View of the sunrise on my way up Figueroa Mountain and into Santa Barbara’s San Rafael Wilderness.
I left the trailhead at 7 am, but was already back by 3 pm. Lack of sleep and fatigued combined with shriveled enthusiasm to put the kibosh on my plan for the day. And so the canyon shall have to wait.
It will be better when water is once again flowing, anyhow. I don’t often hike the area when the creeks are dry and the roar of trickling water filling the canyons was noticeably absent. The quiet of the canyons at this time of year made for an odd day. It was less lively, less dynamic. Silence where I’m not used to it.
There were a few standing pools of clear water along the tributary I headed up, but the creek was otherwise dry, the graduated lines of mineral stains on boulders showing where seasonal pools fill with winter rains. What little water there was no doubt tasted awful with more than enough dissolved mineral content to turn my stomach.
Lugging five liters of fluids up the canyon on three hours of sleep, powered by minimal and rapidly waning interest, quickly became intolerable after a mere mile and a half up the trailless, bushy creek bed. And so after but a mere 3.5 miles, 2 on trail and 1.5 off, I laid down for a rest under a boulder and promptly fell asleep. I woke sometime later to slowly mosey on back to my truck after standing in the creek and debating back and forth whether to continue upstream. I really didn’t want to, but I also knew I’d really regret it later if I turned around. I took two more short naps on my way back. Seven slowly trod miles round trip and I was done for the day and sitting in my truck with four hours of light left, not wanting to leave the woods but with no motivation to do much of anything.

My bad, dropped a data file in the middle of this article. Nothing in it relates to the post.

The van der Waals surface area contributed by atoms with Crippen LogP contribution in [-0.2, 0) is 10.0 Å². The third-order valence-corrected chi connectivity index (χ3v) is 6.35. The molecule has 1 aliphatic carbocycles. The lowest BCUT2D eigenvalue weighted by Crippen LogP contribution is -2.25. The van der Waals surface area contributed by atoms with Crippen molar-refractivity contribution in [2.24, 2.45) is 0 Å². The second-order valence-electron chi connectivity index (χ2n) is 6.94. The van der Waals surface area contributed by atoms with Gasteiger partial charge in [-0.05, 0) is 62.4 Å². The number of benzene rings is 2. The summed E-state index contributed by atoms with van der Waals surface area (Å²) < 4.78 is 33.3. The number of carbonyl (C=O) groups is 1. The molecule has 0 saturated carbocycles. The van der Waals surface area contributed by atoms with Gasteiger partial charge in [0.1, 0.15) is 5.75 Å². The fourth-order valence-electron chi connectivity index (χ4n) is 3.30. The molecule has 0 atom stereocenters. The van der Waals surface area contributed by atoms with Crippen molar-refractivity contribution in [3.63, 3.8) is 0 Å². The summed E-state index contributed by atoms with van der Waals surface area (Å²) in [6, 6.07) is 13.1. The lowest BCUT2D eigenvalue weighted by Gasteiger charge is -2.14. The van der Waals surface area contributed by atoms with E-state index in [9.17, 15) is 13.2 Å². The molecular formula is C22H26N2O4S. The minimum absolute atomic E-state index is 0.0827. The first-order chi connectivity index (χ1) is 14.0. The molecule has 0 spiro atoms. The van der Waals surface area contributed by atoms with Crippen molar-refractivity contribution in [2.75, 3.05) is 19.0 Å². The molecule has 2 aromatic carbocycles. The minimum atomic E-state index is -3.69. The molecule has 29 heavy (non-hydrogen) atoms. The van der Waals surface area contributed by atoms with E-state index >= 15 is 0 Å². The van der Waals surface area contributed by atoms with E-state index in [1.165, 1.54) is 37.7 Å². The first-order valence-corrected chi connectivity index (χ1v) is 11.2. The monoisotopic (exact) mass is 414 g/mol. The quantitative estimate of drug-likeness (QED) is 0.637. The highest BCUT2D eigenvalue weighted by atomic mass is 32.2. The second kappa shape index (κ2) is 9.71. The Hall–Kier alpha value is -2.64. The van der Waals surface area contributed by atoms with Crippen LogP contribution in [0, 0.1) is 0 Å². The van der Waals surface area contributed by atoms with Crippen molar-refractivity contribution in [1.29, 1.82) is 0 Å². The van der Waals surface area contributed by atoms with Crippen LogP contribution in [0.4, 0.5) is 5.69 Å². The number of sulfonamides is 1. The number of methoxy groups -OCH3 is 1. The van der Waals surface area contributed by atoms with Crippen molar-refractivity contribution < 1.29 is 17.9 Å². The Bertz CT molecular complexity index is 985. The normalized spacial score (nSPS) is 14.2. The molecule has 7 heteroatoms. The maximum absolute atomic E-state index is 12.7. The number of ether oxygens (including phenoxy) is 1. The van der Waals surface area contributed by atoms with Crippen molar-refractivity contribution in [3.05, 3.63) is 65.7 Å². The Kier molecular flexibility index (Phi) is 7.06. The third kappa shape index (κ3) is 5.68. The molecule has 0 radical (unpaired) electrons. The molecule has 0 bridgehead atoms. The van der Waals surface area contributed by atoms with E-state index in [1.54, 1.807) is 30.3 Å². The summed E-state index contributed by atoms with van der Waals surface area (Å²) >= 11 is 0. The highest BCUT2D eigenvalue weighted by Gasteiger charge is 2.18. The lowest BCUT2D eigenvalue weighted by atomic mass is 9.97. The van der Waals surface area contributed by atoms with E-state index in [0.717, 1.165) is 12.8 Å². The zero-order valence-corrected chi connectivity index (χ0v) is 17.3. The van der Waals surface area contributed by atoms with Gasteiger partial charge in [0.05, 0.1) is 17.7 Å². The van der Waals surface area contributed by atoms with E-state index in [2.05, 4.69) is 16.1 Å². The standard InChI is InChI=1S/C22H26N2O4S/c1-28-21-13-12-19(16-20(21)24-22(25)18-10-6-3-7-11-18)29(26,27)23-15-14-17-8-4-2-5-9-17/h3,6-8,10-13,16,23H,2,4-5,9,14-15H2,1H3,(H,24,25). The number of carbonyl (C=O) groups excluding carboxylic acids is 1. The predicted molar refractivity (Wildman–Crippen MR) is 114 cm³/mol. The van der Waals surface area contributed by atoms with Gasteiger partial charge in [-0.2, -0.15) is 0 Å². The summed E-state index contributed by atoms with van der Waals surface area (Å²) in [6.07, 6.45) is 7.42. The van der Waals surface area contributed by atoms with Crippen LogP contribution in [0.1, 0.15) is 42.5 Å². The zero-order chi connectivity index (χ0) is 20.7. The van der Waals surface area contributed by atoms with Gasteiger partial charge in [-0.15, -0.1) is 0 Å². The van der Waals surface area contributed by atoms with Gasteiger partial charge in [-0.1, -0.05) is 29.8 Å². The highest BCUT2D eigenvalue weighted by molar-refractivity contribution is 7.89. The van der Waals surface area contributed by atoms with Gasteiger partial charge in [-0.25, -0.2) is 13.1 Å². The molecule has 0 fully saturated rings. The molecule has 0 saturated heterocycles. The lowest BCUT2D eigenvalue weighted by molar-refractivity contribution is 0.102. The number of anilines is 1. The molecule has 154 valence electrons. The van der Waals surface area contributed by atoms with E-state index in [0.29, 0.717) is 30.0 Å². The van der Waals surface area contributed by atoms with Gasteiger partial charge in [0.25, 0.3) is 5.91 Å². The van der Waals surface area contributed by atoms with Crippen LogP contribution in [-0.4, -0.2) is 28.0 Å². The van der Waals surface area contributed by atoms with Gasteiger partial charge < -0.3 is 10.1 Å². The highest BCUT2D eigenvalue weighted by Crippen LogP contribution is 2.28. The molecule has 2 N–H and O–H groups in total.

I’ll return in spring with, hopefully, more water in the creek and certainly cooler weather. Maybe spend a night and have a bit more time to take a closer look around rather than push a long and exhausting one day’s quick passing glance. Maybe I’ll have a story of the trip next year sometime. Then again, perhaps this project will fall further down the long list of to-dos and won’t resurface for sometime to come. So many miles, so little time.
Might be a nice place to camp under the big oak tree on the right on the flat beside the creek.
I’ve commented before, Jack, but I just want to tell you how much I enjoy your blog. It is so clearly a labor of love, and I am sure there are many folks out here, like myself, who appreciate it deeply. Thank you again for your knowledge, the respect you have for history and the natural world, and your generous sharing.
Hello Cynthia. I recall your name as a commenter. Thank you very much for your thoughtful comment here! I appreciate your kind words. I put this stuff out there and, for the most part, have no idea how it is seen or thought of by people who see it. It’s nice to hear some positive feedback. I’m happy to hear how much you like it.
Great Images, Inspiring!
We’ve all been there, Jack. Perhaps I shouldn’t presume to speak for “all.” I’ve been there. It was the time known as “the 1990s.” I was not properly motivated in that decade. Fortunately I got better and regained the attitude I had in the 1960s, 1970s and 1980s. It helps greatly to have your blog to maintain my motivation. This is a great public service you provide.
Thank you, E. I appreciate your readership, and input.
Hey Jack: Put that one off and join me at Convict Lake instead. Steve Schlah
Hard to beat Convict Lake!